“In terms of socio-cultural aspects, the majority of people don’t have any idea about sustainability and generally lack awareness. Saudi people, in addition to being true Muslims, are so patriotic and love their country, they get so emotional towards anything that would support their country. So, if we relate sustainability to religion and patriotism, they would do anything and I believe they will act more to achieve sustainability goals” (Participant N.3, group-2-entrepreneurs).
4.5. Challenges for Sustainability Involvement and Participation
“From my point of view, I do not think there is anything different about Saudi people to drive them towards sustainability. They are just like anyone else around the world. On the contrary, up till now we do not have sufficient awareness about sustainability and I do not believe we, as Saudi people, will take serious actions towards sustainability without the help of the authorities and strict legislation for both people and organisations. There should be motivation provided for them. If there is no such motivation, they will not get involved. There are already many regulations for sustainability which have been in place for a long time already. Take, for example, when the government required planting outside the populated cities, to reduce air pollution in the cities and protect people’s health. Then we started to notice specific terms for plants and any type of activities that would cause harm to the environment” (Participant N.3, group-1-nascent entrepreneur).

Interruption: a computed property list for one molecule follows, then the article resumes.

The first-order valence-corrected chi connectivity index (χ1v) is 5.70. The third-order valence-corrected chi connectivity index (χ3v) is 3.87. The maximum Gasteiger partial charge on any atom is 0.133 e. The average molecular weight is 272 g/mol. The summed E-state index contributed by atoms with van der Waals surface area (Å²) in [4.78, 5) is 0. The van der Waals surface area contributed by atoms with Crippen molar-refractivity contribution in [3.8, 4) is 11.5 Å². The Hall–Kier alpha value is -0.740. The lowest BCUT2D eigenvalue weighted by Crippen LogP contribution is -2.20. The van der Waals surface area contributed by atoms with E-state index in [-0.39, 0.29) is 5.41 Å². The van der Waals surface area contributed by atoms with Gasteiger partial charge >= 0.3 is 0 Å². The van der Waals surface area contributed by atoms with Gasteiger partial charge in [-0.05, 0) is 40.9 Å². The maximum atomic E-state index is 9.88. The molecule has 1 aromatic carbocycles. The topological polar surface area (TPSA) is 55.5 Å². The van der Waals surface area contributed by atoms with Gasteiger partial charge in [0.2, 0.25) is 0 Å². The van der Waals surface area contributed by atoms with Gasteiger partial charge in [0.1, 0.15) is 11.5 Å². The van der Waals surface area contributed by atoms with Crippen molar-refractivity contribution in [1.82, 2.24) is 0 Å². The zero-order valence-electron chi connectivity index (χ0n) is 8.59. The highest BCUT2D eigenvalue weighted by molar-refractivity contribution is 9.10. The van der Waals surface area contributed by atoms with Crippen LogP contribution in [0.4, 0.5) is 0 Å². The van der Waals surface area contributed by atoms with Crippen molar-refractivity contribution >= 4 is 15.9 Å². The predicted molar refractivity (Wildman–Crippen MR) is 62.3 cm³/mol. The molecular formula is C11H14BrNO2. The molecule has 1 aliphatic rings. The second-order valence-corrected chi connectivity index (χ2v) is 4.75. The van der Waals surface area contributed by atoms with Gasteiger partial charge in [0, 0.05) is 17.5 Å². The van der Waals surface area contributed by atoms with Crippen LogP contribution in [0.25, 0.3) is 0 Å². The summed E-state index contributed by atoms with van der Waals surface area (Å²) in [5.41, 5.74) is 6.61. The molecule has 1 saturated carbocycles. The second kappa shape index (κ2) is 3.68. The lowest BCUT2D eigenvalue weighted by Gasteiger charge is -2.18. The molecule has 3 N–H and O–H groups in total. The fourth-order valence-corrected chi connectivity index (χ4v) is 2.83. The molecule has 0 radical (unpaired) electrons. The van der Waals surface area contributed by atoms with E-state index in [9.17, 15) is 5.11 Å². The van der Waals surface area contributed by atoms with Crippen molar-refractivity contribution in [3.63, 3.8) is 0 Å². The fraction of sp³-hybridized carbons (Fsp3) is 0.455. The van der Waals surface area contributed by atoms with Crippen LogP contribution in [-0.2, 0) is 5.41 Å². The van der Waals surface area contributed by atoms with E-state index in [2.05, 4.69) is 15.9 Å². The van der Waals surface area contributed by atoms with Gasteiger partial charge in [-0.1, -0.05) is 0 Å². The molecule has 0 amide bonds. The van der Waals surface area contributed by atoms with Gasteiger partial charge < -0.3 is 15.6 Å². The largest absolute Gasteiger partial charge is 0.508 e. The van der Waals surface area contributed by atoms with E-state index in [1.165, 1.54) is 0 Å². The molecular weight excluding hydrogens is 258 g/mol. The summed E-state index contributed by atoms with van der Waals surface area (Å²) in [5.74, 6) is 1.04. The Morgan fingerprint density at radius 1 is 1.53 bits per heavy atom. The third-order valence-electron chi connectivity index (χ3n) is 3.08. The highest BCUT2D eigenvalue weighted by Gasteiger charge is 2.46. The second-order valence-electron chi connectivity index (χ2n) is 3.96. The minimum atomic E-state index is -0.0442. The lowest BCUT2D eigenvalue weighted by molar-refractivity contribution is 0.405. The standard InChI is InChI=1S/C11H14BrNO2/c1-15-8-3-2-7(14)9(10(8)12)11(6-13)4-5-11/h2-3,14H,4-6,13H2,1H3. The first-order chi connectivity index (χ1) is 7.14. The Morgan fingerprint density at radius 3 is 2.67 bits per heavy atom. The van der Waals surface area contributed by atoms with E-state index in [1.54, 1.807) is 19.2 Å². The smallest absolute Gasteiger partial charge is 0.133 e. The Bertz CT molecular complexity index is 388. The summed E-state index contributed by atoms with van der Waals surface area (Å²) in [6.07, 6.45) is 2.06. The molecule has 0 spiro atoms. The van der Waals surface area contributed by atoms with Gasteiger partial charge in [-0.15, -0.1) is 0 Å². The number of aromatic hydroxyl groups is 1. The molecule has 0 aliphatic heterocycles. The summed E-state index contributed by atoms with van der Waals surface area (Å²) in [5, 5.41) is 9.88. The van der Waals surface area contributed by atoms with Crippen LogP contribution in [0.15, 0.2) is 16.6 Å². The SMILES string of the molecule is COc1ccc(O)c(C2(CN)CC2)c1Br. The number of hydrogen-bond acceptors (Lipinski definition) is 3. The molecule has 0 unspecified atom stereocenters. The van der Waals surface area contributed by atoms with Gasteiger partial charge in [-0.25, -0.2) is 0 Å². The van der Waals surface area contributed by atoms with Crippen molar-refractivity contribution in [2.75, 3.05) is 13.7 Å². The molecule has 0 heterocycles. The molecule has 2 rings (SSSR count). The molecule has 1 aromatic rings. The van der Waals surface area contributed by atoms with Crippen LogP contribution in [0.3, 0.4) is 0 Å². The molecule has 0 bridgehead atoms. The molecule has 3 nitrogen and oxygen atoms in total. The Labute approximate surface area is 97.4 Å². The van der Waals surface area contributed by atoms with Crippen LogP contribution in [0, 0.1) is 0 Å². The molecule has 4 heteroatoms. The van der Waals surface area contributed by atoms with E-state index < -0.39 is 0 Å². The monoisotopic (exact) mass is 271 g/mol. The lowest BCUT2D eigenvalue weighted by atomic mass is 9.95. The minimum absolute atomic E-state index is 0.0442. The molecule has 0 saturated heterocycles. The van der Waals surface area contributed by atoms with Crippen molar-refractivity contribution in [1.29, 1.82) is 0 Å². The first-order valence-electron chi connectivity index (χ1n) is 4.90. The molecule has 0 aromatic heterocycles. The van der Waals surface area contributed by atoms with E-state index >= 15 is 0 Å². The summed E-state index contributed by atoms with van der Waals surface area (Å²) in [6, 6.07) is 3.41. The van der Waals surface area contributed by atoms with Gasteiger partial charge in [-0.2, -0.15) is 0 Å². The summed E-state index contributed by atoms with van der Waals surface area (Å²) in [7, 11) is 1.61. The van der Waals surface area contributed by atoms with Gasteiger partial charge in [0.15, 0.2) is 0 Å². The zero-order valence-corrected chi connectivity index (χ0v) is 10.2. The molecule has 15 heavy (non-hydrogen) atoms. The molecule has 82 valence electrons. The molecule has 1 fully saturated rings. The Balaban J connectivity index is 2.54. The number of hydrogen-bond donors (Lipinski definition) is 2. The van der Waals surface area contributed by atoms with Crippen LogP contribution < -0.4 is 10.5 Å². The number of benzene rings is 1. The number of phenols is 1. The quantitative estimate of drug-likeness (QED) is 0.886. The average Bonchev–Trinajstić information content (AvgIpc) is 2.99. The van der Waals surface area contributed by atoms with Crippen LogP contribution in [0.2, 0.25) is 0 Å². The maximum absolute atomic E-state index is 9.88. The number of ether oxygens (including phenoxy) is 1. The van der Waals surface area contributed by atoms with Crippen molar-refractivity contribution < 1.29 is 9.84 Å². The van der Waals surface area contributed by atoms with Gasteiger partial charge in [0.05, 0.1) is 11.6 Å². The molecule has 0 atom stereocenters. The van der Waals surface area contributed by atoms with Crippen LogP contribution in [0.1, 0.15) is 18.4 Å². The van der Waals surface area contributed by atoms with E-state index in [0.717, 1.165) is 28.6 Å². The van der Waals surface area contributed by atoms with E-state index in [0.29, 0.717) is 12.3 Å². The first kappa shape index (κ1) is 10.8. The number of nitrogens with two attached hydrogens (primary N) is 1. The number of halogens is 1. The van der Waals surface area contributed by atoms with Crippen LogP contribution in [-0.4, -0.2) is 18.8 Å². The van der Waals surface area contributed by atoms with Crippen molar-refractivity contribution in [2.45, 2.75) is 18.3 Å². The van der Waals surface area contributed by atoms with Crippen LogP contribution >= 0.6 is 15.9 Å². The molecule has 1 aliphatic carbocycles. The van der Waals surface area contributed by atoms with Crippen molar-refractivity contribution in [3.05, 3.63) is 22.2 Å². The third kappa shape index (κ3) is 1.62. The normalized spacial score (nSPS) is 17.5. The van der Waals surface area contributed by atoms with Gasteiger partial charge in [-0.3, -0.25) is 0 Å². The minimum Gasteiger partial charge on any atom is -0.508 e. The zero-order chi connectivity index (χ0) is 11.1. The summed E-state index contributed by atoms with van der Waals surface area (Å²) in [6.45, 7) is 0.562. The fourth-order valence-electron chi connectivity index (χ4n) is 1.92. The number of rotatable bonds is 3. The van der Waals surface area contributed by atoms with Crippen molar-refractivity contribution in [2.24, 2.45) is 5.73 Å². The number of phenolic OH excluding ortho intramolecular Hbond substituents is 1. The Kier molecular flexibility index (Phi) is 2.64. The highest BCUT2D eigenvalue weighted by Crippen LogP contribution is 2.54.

“There are so many (construction) developments in Saudi Arabia and there are many plans running currently and there will be always plans. However, business practices such as pollution and global warming, will always constitute a challenge for us and the country to overcome” (Participant N.7, group-2-entrepreneurs).
“I think this should be a concern, for all of us and each one of us should have his own task towards sustainable water in Saudi Arabia because we don’t have enough water in Saudi Arabia and we have a very dry climate. We have to realise that pollution is growing day after day. So, I think, each person should have his own task. We have limited water and natural resources in Saudi Arabia” (Participant N.2, group-2-entrepreneurs).
Data Availability Statement
Conflicts of Interest
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Abdelwahed, N.A.A.; Bastian, B.L.; Wood, B.P. Women, Entrepreneurship, and Sustainability: The Case of Saudi Arabia. Sustainability 2022, 14, 11314. https://doi.org/10.3390/su141811314
Abdelwahed NAA, Bastian BL, Wood BP. Women, Entrepreneurship, and Sustainability: The Case of Saudi Arabia. Sustainability. 2022; 14(18):11314. https://doi.org/10.3390/su141811314Chicago/Turabian Style
Abdelwahed, Nadia A. Abdelmegeed, Bettina Lynda Bastian, and Bronwyn P. Wood. 2022. "Women, Entrepreneurship, and Sustainability: The Case of Saudi Arabia" Sustainability 14, no. 18: 11314. https://doi.org/10.3390/su141811314